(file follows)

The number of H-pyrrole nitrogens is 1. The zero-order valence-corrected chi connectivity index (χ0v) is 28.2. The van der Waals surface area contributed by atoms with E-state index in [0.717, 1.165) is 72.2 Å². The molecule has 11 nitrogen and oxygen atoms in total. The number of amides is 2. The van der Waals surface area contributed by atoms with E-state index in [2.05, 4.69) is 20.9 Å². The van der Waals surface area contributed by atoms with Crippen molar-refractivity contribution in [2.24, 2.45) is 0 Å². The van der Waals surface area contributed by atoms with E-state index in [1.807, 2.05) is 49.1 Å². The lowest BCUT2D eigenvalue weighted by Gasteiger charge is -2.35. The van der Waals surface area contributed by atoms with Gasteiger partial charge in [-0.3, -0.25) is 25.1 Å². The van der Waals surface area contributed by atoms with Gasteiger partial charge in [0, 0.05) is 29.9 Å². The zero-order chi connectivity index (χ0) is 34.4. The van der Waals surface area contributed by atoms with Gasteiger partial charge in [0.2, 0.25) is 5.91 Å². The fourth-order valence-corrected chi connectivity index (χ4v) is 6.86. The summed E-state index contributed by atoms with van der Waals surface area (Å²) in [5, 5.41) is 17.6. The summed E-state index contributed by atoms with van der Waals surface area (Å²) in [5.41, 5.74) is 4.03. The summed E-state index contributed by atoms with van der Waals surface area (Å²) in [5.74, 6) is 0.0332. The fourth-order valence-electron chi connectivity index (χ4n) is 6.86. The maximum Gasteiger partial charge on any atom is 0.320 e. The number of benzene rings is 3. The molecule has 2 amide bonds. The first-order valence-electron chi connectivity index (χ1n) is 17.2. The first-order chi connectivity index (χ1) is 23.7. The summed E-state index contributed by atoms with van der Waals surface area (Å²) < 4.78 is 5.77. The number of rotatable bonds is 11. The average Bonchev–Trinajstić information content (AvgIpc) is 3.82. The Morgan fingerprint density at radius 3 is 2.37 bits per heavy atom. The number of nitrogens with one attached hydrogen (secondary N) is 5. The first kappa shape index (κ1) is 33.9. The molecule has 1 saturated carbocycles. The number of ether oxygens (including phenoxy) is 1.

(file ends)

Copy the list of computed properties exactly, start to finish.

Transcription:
The number of H-pyrrole nitrogens is 1. The zero-order valence-corrected chi connectivity index (χ0v) is 28.2. The van der Waals surface area contributed by atoms with E-state index in [0.717, 1.165) is 72.2 Å². The molecule has 11 nitrogen and oxygen atoms in total. The number of amides is 2. The van der Waals surface area contributed by atoms with E-state index in [2.05, 4.69) is 20.9 Å². The van der Waals surface area contributed by atoms with Crippen molar-refractivity contribution in [2.24, 2.45) is 0 Å². The van der Waals surface area contributed by atoms with E-state index in [1.807, 2.05) is 49.1 Å². The lowest BCUT2D eigenvalue weighted by Gasteiger charge is -2.35. The van der Waals surface area contributed by atoms with Gasteiger partial charge in [-0.3, -0.25) is 25.1 Å². The van der Waals surface area contributed by atoms with Gasteiger partial charge in [0, 0.05) is 29.9 Å². The zero-order chi connectivity index (χ0) is 34.4. The van der Waals surface area contributed by atoms with Gasteiger partial charge in [0.2, 0.25) is 5.91 Å². The fourth-order valence-corrected chi connectivity index (χ4v) is 6.86. The summed E-state index contributed by atoms with van der Waals surface area (Å²) in [5, 5.41) is 17.6. The summed E-state index contributed by atoms with van der Waals surface area (Å²) in [5.41, 5.74) is 4.03. The summed E-state index contributed by atoms with van der Waals surface area (Å²) in [5.74, 6) is 0.0332. The fourth-order valence-electron chi connectivity index (χ4n) is 6.86. The maximum Gasteiger partial charge on any atom is 0.320 e. The number of benzene rings is 3. The molecule has 2 amide bonds. The first-order valence-electron chi connectivity index (χ1n) is 17.2. The first-order chi connectivity index (χ1) is 23.7. The summed E-state index contributed by atoms with van der Waals surface area (Å²) < 4.78 is 5.77. The number of rotatable bonds is 11. The average Bonchev–Trinajstić information content (AvgIpc) is 3.82. The Morgan fingerprint density at radius 3 is 2.37 bits per heavy atom. The number of nitrogens with one attached hydrogen (secondary N) is 5. The first kappa shape index (κ1) is 33.9. The molecule has 1 saturated carbocycles. The number of ether oxygens (including phenoxy) is 1.